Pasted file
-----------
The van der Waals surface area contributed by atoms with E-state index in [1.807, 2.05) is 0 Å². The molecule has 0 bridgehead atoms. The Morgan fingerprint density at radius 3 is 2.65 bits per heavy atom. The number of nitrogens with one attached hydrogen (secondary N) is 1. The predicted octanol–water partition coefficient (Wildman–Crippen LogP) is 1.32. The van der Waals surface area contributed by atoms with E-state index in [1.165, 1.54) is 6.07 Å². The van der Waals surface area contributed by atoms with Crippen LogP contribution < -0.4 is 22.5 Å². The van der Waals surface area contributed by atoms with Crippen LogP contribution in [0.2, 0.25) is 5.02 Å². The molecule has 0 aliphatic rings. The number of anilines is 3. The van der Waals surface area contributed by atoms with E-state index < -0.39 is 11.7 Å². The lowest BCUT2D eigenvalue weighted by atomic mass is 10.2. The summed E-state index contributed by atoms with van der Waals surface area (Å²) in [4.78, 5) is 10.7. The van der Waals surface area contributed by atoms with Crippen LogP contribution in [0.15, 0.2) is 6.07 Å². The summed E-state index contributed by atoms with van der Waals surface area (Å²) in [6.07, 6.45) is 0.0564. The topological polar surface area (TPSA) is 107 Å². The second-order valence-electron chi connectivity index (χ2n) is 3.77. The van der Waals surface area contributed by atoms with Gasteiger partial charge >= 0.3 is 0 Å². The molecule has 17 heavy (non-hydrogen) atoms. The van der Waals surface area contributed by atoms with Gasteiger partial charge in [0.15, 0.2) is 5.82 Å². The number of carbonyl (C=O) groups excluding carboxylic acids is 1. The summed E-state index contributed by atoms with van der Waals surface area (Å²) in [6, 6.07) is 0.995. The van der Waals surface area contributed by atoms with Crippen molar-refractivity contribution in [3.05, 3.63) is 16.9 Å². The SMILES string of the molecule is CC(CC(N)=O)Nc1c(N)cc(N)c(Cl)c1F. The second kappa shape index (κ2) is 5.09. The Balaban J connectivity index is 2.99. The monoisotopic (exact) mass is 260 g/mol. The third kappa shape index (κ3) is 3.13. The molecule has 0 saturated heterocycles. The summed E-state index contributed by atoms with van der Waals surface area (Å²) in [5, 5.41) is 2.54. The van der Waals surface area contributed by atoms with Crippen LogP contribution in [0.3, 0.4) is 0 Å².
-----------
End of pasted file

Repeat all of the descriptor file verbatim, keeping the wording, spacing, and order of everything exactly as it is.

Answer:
The van der Waals surface area contributed by atoms with E-state index in [1.807, 2.05) is 0 Å². The molecule has 0 bridgehead atoms. The Morgan fingerprint density at radius 3 is 2.65 bits per heavy atom. The number of nitrogens with one attached hydrogen (secondary N) is 1. The predicted octanol–water partition coefficient (Wildman–Crippen LogP) is 1.32. The van der Waals surface area contributed by atoms with E-state index in [1.165, 1.54) is 6.07 Å². The van der Waals surface area contributed by atoms with Crippen LogP contribution < -0.4 is 22.5 Å². The van der Waals surface area contributed by atoms with Crippen LogP contribution in [0.2, 0.25) is 5.02 Å². The molecule has 0 aliphatic rings. The number of anilines is 3. The van der Waals surface area contributed by atoms with E-state index < -0.39 is 11.7 Å². The lowest BCUT2D eigenvalue weighted by atomic mass is 10.2. The summed E-state index contributed by atoms with van der Waals surface area (Å²) in [4.78, 5) is 10.7. The van der Waals surface area contributed by atoms with Crippen LogP contribution in [0.15, 0.2) is 6.07 Å². The summed E-state index contributed by atoms with van der Waals surface area (Å²) in [6.07, 6.45) is 0.0564. The topological polar surface area (TPSA) is 107 Å². The second-order valence-electron chi connectivity index (χ2n) is 3.77. The van der Waals surface area contributed by atoms with Gasteiger partial charge >= 0.3 is 0 Å². The molecule has 17 heavy (non-hydrogen) atoms. The van der Waals surface area contributed by atoms with Gasteiger partial charge in [0.15, 0.2) is 5.82 Å². The number of carbonyl (C=O) groups excluding carboxylic acids is 1. The summed E-state index contributed by atoms with van der Waals surface area (Å²) in [6, 6.07) is 0.995. The van der Waals surface area contributed by atoms with Crippen molar-refractivity contribution in [3.05, 3.63) is 16.9 Å². The SMILES string of the molecule is CC(CC(N)=O)Nc1c(N)cc(N)c(Cl)c1F. The second kappa shape index (κ2) is 5.09. The Balaban J connectivity index is 2.99. The monoisotopic (exact) mass is 260 g/mol. The third kappa shape index (κ3) is 3.13. The molecule has 0 saturated heterocycles. The summed E-state index contributed by atoms with van der Waals surface area (Å²) in [5, 5.41) is 2.54. The van der Waals surface area contributed by atoms with Crippen LogP contribution in [0.3, 0.4) is 0 Å².